ST. LOUIS, Mo. (WJMN) – It started in May with a snowstorm in Minnesota. Now, more than 1,200 miles later, Nate Denofre is more than halfway along his mission to canoe the entire Mississippi River. The goal? To raise awareness for his non-profit, Courage Incorporated, and provide inspiration for disabled or differently-abled people.
Denofre and Erik Conradson cofounded Courage Inc., a nonprofit that helps individuals and veterans with disabilities participate in outdoor wilderness-based adventures.
On May 8, Denofre, a double-amputee, began the 2,500-mile-long adventure.
WJMN spoke with Conradson on Tuesday about the journey so far. He says over the last week, Denofre has been dealing with temperatures in the high 80’s, low 90’s. With heat and humidity, he says it’s felt like well over 100 degrees.
“It’s been brutal for them the last week or so, just staying hydrated and dealing with the sun,” said Conradson.
Along with raising awareness and inspiration, the mission is part fundraiser, with a $25,000 goal. So far, people have donated more than $10,000 to their cause. The money goes back into their organization to fund future adventures for clients.
“Showing people that despite having a disability or different abilities, you can still get out and do something. Challenge your mindset. Challenge your previous way of thinking by trying something new and different. Hopefully, it’s the first step in doing something they thought they might not be able to do,” added Conradson.
He said not everyone has to go out and canoe the Mississippi River, just get out and try something new and not be afraid to do it.
“It’s been inspiring to see how many people have been willing to step up during this mission. Whether it’s people offering a drink of water, or letting them stay in their home during bad weather or offering to do their laundry for them. So many people have come forward to offer some kind of assistance and really put a renewed faith from our perspective in humanity.”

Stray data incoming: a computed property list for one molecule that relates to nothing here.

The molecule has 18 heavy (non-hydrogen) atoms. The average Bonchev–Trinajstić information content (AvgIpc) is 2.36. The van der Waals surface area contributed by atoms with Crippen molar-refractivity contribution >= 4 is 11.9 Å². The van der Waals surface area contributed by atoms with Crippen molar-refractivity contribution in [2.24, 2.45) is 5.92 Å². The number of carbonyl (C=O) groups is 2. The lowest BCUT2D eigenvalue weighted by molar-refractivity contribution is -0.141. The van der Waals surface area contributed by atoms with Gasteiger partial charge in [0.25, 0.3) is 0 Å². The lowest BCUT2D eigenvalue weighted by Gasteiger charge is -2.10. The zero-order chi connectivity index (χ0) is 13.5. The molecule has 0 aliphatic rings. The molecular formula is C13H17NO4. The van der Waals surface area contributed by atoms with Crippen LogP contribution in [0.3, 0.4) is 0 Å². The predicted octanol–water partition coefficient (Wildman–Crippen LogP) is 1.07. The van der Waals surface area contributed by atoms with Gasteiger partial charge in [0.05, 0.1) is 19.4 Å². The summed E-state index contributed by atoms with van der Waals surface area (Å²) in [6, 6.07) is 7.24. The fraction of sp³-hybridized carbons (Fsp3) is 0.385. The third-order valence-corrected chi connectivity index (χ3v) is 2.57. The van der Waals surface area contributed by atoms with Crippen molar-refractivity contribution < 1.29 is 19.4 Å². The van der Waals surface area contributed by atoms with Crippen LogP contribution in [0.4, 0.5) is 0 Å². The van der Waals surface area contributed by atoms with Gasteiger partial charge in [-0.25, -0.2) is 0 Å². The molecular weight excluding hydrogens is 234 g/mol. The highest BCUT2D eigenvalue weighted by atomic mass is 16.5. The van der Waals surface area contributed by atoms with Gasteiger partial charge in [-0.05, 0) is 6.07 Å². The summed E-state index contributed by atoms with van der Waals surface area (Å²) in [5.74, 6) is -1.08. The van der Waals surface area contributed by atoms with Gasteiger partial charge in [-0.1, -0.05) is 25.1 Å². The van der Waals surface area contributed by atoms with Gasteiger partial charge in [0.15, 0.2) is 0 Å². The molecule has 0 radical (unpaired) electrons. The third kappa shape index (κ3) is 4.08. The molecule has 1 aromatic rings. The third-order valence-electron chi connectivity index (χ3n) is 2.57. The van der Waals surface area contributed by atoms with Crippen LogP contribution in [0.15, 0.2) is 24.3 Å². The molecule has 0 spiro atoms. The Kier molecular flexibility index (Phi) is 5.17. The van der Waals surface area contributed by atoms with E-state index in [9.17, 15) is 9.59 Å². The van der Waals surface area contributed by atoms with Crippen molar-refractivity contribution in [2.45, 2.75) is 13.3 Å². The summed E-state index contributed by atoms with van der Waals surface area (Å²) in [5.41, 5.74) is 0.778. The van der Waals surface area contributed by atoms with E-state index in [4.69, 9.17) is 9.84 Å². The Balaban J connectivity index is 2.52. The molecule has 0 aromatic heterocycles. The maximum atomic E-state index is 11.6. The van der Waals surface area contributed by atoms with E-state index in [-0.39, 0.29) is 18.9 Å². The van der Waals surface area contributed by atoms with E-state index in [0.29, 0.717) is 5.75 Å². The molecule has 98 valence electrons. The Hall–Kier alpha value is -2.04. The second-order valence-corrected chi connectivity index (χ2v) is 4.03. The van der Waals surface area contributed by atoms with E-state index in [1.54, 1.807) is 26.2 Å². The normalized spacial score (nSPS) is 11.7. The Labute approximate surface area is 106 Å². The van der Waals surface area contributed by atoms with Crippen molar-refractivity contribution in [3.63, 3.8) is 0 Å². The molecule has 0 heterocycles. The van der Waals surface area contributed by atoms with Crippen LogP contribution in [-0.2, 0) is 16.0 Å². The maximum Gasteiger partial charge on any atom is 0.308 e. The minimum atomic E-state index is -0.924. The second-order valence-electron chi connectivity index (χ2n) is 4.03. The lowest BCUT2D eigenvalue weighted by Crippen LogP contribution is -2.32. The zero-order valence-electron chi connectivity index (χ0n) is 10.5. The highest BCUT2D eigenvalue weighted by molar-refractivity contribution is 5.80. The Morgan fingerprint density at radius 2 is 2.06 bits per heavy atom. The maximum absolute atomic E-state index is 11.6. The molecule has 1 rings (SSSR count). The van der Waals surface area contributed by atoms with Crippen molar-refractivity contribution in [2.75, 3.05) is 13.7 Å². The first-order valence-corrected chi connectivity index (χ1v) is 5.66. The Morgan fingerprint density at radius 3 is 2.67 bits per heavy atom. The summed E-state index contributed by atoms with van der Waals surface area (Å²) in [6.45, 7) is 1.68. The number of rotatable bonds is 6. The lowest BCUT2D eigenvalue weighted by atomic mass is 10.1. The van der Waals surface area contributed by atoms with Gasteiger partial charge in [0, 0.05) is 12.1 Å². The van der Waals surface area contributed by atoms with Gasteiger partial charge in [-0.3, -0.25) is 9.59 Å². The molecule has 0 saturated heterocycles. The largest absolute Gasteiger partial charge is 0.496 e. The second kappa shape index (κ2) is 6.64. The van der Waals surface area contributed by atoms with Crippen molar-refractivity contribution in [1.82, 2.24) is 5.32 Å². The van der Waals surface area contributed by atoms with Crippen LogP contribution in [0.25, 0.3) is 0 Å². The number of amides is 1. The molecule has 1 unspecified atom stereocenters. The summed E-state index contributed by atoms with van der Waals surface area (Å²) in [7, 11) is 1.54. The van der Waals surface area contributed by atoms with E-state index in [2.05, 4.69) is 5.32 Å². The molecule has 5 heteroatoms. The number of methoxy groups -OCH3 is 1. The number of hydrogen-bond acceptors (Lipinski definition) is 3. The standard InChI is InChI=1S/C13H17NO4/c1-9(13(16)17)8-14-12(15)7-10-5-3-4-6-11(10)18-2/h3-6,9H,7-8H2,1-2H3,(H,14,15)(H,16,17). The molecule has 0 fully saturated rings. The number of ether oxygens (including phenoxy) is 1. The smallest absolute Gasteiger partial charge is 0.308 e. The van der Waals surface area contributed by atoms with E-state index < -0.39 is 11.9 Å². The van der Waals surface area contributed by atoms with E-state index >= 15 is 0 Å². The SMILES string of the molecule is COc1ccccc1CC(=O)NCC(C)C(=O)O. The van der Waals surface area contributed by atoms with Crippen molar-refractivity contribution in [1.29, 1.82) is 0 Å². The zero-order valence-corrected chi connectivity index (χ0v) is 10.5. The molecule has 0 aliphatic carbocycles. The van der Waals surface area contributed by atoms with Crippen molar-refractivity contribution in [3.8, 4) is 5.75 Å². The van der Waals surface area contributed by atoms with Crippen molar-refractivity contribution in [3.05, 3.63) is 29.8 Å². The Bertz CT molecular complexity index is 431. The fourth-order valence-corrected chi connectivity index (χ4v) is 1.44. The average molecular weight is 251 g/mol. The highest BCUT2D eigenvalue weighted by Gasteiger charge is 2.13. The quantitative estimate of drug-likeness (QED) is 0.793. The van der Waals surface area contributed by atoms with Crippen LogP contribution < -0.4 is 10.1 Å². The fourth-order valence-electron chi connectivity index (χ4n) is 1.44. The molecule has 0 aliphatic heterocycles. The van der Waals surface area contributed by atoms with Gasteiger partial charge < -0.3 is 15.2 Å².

It seems the mission is working. Conradson said they’ve received a tremendous amount of messages from people interested in volunteering, people who want to know what an adventure would look like for them.
Denofre and Jokinen have been fondly calling those who have helped them along the way ‘River Angels.’
“The outpouring of support and communication of people wanting to know more about us has been fantastic.”
They’ve received messages from people saying they are inspired by the trip. Conradson says former clients have reached out and said seeing what they are doing has given them a renewed sense of adventure.
The trip is taking longer than expected because of all the time Denofre is spent connecting with people. Conradson added, that less than a week ago, Denofre met the Sutherland family. Their two children are affected by a medical condition. He believes Denofre made an impact on their lives by sharing his experience with them for an afternoon.
In terms of Courage Incorporated, they have canceled any upcoming adventures due to concerns from COVID-19. They are going to follow whatever the latest guidelines from health officials are, but are hopeful that by Winter they could start their ice fishing programs again.
They are using the downtime to evaluate equipment needs, make upgrades, and make a renewed focus on having what they need to provide satisfactory adventures for people that will be safe and give them a memorable experience.
“After Nate returns, we’re going to reevaluate where we’re at, not just in terms of adventures, but what has he learned on this trip that we can institute that locally.”
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